Harrisonburg, Va., May 3, 2012-Junior outfielder Cole McInturff entered his freshman year at James Madison University as a declared sport and recreation management major. After participating in the Challenger Games with the baseball team and becoming the Challenger buddy for a fourth grade boy, McInturff changed his major to physical health education.
McInturff and his buddy, who is now in seventh grade, spent Wednesday evening at Eagle Field at Veterans Memorial Park with 50 other children and volunteers involved with the Challenger baseball program.
"Challenger is an official division of Little League baseball for children ages 5-18 who cannot safely play in other Little League divisions," explained Sue Hutchinson, one of the program's founders. Hutchinson and her husband Philip, as well as Jack and Becky Martin, are the two couples who created the program in the Bridgewater area.
"The four of us-the two couples-all worked with the Bridgewater Little League on an administrative level, which is how we learned about Challenger," shared Hutchinson. "When we left the administrative part, we said, 'We're going to have some fun' and started Challenger. There was definitely a need because otherwise, these children would not have the opportunity to play."
Challenger began in 2001 with 24 players on two teams and now involves over 50 children on four separate teams. The majority of the participating athletes are from Harrisonburg and Rockingham County, while some also travel from Shenandoah County and other surrounding areas. The children are recruited through local special education teachers and school programs. When the season begins, each participating athlete is paired with one of 50 volunteers from the local community, including JMU students and faculty and local residents.
"This is my third time participating," said McInturff. "We started this my freshman year and I've had the same buddy for three years." Junior captain Bradley Shaban has participated in the program for the past two years and enjoys the opportunity to interact with the children. "Everyone on the team loves to come out here," said Shaban. "It is a great experience but we only get to do it once a year unfortunately. I wish we could do it more and help out more."
Shaban expressed, "Being able to be out here and interact with all of them, to forget about baseball and exams and to come out here and have a good time is great." McInturff shared the same sentiments, saying, "This is pretty much the only thing we do all year with the program. Just coming out here with all these guys is so much fun and it's also a get-away from our season a little bit."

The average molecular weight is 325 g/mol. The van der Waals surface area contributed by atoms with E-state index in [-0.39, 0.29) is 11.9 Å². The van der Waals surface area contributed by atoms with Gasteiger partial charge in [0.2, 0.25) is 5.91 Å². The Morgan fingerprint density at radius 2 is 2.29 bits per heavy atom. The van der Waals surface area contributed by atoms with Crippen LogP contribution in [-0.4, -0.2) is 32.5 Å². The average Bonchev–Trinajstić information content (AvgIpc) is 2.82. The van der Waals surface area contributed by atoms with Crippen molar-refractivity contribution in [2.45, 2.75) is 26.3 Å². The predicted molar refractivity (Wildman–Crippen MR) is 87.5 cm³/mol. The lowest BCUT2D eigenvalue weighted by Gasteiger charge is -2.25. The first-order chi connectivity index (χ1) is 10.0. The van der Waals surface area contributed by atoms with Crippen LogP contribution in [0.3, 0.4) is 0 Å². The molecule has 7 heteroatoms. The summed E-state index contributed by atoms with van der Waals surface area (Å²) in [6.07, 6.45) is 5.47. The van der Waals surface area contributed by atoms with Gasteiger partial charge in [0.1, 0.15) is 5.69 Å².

McInturff and his buddy spent the evening pitching to one another and playing in the outfield before showcasing their skills during the chicken dance between the two innings of the game. "My buddy has taught me the secret to the chicken dance and we've been awesome ever since," said McInturff. The chicken dance is a highlight of the Challenger Games festivities for the participating athletes and their buddies, but comes as a fun intermission halfway through the game.
"It's not competitive," explained Hutchinson. "We have fun; we don't keep score and everyone bats every inning. We have a tee and a batting device that enables our children who have limited arm and hand strength to pull the string and hit the ball."
Eagle Field was home to two games last night as the Threshers and Stars competed in the 5 through 12 year olds division. The second game pitted the Volcanoes against the Thunder, during which the 12 through 18 year olds traveled through rotations with their JMU baseball buddy. "They love it," said Hutchinson. "The older group particularly enjoys the attention from the players and responds to that."
Of the participants involved with Challenger, four have remained with the program since its creation in 2001. One of the players sang the National Anthem a few weeks ago at the beginning game of the season and played in the older athletes game last night, explaining that his favorite part of playing is being in center field and spending time with his best friends who are also on the team.
Shaban reflected on the evening, saying, "It gives you a different outlook on life. It's humbling and you're grateful for everything you've been given. It's amazing to see how high their spirits are and how well everyone here works with them to play baseball."